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September 15, 1993 - Image 2

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Publication:
The Michigan Daily, 1993-09-15

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2 -- The Michigan Daily - Wednesday, September 15, 1993

Savi

/ / et
4 /

Fayez Tarawneh, Jordan's ambassador to the United States (left), shakes hands with Elyakim Rubinstein, head of the Israeli
delegation to the Jordan-Israel peace talks, after they signed a peace agreement at the State Department yesterday.

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PEACE
Continued from page 1
and Indonesia might be in the offing.
Such ties may have to awaitprogress
on the issue of Jerusalem, the third-
holiest city in Islam and site of the
Dome of the Rock and al-Aqsamosque.
Palestinians want the Arab sector to be
the capital of a Palestinian state, but
Israel insists on sovereignty over all of
the holy city.
Even if formal ties aren't achieved
with other nations, Novick said their
governments might at least be open to a
"more reasonable relationship" that
would allow freer travel and trade.
Improving ties with North African
Mo-Jo
Continued from page 1
storing and replying to messages and
transferring messages to other students
equipped with voice mail.
"You can send messages directly to
a person's voice mail without ringing
their phone and you can make lists and
send messages to 20 people," said LSA
junior and Mo-Jo ResidentAdvisorEric
Neal.
Unlike answering machines, voice
mail provides users with privacy when
listening to messages. The voice mail-
box can be set up so each roommate has

states in particular could help Rabin's
shaky coalition government galvanize
support for the PLO-Israel accord when
the issue goes to parliament for ap-
proval next Monday.
The Shas party has a large following
among Jewish immigrants from North
Africa, who number more than 750,000
and are the second-largest bloc in Israel
after the Russians.
A good showing in Morocco could
shore up support for Rabin.
"We did not give up on our land, and
we established relations with India,"
said Eliahu Ben-Elissar, a Likud parlia-
ment member. "Without recognizing
Arafat, we established relations with
China. We didn't have to extend our
hand to Arafat, that killer, to establish
an individualmailbox.
"You can only put one answering
machine on a telephone in the residence
hall room. It does not allow for pri-
vacy," Levy said.
With voice mail, multiple residents
can receive their own messages at pri-
vate voice mailboxes within the same
phone number.
Residents are being offered the ser-
vice at no cost.
Mo-Jo was chosen as the voice-
mail test site because it has a substantial
returning student population.
Levy said, "Mosher-Jordan has the
largest returning population of any of
the residence halls in our system."
Mo-Jo has 510 residents, with 85
percent of residents returning from last
year.
No new wiring was required in Mo-
Jo to accommodate the voice mail sys-
tem.
Students will be asked to evaluate
the system in the middle of the year to
see if it improves the quality of life in
University housing and if there is inter-
est in expanding the service, Levy said.
If voice mail is expanded to other
residence halls, a cost will have to be
assessed.
"We don't know whether it will be
an optional service like we're handling
cable TV or if it will be built into the
room and board fee," Levy said.
Students have expressed satisfac-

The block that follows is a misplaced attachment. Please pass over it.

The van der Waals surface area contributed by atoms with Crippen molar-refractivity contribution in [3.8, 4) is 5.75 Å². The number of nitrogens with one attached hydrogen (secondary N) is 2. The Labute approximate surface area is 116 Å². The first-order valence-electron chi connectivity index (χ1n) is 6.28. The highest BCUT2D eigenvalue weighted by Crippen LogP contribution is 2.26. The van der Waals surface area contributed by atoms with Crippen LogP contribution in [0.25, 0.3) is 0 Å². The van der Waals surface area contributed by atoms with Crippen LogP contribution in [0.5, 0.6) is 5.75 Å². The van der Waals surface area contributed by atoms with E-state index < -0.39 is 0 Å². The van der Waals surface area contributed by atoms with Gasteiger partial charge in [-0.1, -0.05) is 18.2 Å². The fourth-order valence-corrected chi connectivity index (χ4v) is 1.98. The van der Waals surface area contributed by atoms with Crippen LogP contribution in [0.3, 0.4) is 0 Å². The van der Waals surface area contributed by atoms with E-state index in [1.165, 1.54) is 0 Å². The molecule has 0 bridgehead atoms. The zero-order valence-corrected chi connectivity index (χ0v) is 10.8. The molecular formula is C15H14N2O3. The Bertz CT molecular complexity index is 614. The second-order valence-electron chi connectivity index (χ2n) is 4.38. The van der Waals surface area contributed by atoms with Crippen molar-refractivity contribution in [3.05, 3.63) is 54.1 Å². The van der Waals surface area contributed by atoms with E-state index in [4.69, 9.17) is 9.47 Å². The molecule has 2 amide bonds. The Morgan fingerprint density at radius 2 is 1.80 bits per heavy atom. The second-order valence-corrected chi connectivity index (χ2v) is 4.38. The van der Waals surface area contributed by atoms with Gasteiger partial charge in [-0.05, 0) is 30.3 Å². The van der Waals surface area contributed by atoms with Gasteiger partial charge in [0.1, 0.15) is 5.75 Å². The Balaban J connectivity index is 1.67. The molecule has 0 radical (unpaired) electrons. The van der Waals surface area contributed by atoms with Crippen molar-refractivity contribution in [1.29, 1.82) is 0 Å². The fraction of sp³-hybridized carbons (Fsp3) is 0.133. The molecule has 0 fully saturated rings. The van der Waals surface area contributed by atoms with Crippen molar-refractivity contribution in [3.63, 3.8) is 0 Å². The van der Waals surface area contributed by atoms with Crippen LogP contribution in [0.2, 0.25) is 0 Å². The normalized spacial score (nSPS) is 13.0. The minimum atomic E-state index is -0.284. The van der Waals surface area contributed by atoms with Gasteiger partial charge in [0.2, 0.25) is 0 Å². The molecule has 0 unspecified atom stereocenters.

tion with the new voice mail system.
"I like it; it's just like an answering

relations with Russia.
"You know what? I'm not im-
pressed."
After Israel's victory over threeArab
armies in the 1967 Mideast war, Arab
states campaigned for diplomatic isola-
tionoftheJewish state. They succeeded
in getting 29 African countries and all
the Soviet bloc nations to go along.
Most have now restored ties.'There
are signs that one of the holdouts, Zim-
babwe, will reconsider. Foreign Minis-
ter Nathan Shamuyarira was quoted in
the Herald in Harare that his country
would review ties after the PLO-Israel
accord.
"The issue of isolation is less in the
consciousness of Israelis of the 1990s
than it was in the 1960s and '70s."

Located at the intersection of 1-94 and Ann Arbor-Saline Road, exit 175

machine.... My roommate was plan-
ning on getting an answering machine
but we don't need it now that we have
voice mail," said LSA sophomore and
Mo-Jo resident Franz Schmelzer.
LSA sophomore and Mo-Jo resi-
dent Kellie McFarlin agreed, "It's bet-
ter than an answering machine, the
messages are clearer and youdon'thave
to worry about a tape."
However, some residents have been
critical of the new voice mail system.
"There's no beeping so you don't
know if you have a message," Neal said.
Victor Chen, an LSA fifth-year se-
nior and Mo-Jo resident director, added,
"A lot of our residents have been fairly
inconvenienced by it.... It took a while
for them to learn how to use the sys-
tem."
The University is not the only insti-
tution to provide voice mail service for
residents.
At the College of William and Mary
in Virginia, students also have a voice
mail system.
"All students living in campus hous-
ing have voice mail," said Jeff Gaynor,
a junior at the College of William and
Mary.
Installed four years ago, the voice
mail system at William and Mary also
has conference calling and call-waiting
features.
"Ijust love these telephones. I think
everybody does. Before, we had pay
phones in the halls for twenty resi-
dents," Gaynor said.

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HEWLETT
PACKARD

Tne Micnigan Daily (IS r4SN045967))is puoisneaMonday through lraay auring me ra ana winter terms by
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STAFF: Adam Anger, Jonathan Berndt, James Cho, Kenneth Dancyger, Jen DiMascio, Erin Einhom, Michelle Fricke, Soma Gupta,
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